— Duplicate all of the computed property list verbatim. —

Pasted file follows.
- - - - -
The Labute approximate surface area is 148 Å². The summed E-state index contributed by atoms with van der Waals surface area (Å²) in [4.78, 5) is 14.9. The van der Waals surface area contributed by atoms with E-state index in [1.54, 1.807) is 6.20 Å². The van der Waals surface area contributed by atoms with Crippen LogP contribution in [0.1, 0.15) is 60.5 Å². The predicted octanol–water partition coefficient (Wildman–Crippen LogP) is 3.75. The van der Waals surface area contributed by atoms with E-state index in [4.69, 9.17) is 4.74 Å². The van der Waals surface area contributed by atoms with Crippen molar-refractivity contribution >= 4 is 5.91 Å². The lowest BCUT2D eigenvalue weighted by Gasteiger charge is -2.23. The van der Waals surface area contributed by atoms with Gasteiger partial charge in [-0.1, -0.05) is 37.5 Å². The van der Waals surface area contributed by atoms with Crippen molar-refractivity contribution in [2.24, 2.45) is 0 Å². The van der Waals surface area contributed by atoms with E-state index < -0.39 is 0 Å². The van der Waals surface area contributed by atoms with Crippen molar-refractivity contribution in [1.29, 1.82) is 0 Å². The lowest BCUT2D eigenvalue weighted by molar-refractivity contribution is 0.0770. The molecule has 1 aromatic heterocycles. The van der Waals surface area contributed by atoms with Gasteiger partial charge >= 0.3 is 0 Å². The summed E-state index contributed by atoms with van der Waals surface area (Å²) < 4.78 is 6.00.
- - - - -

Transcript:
The Labute approximate surface area is 148 Å². The summed E-state index contributed by atoms with van der Waals surface area (Å²) in [4.78, 5) is 14.9. The van der Waals surface area contributed by atoms with E-state index in [1.54, 1.807) is 6.20 Å². The van der Waals surface area contributed by atoms with Crippen LogP contribution in [0.1, 0.15) is 60.5 Å². The predicted octanol–water partition coefficient (Wildman–Crippen LogP) is 3.75. The van der Waals surface area contributed by atoms with E-state index in [4.69, 9.17) is 4.74 Å². The van der Waals surface area contributed by atoms with Crippen molar-refractivity contribution >= 4 is 5.91 Å². The lowest BCUT2D eigenvalue weighted by Gasteiger charge is -2.23. The van der Waals surface area contributed by atoms with Gasteiger partial charge in [-0.1, -0.05) is 37.5 Å². The van der Waals surface area contributed by atoms with Crippen molar-refractivity contribution in [2.24, 2.45) is 0 Å². The van der Waals surface area contributed by atoms with E-state index < -0.39 is 0 Å². The van der Waals surface area contributed by atoms with Crippen molar-refractivity contribution in [1.29, 1.82) is 0 Å². The lowest BCUT2D eigenvalue weighted by molar-refractivity contribution is 0.0770. The molecule has 1 aromatic heterocycles. The van der Waals surface area contributed by atoms with Gasteiger partial charge >= 0.3 is 0 Å². The summed E-state index contributed by atoms with van der Waals surface area (Å²) < 4.78 is 6.00.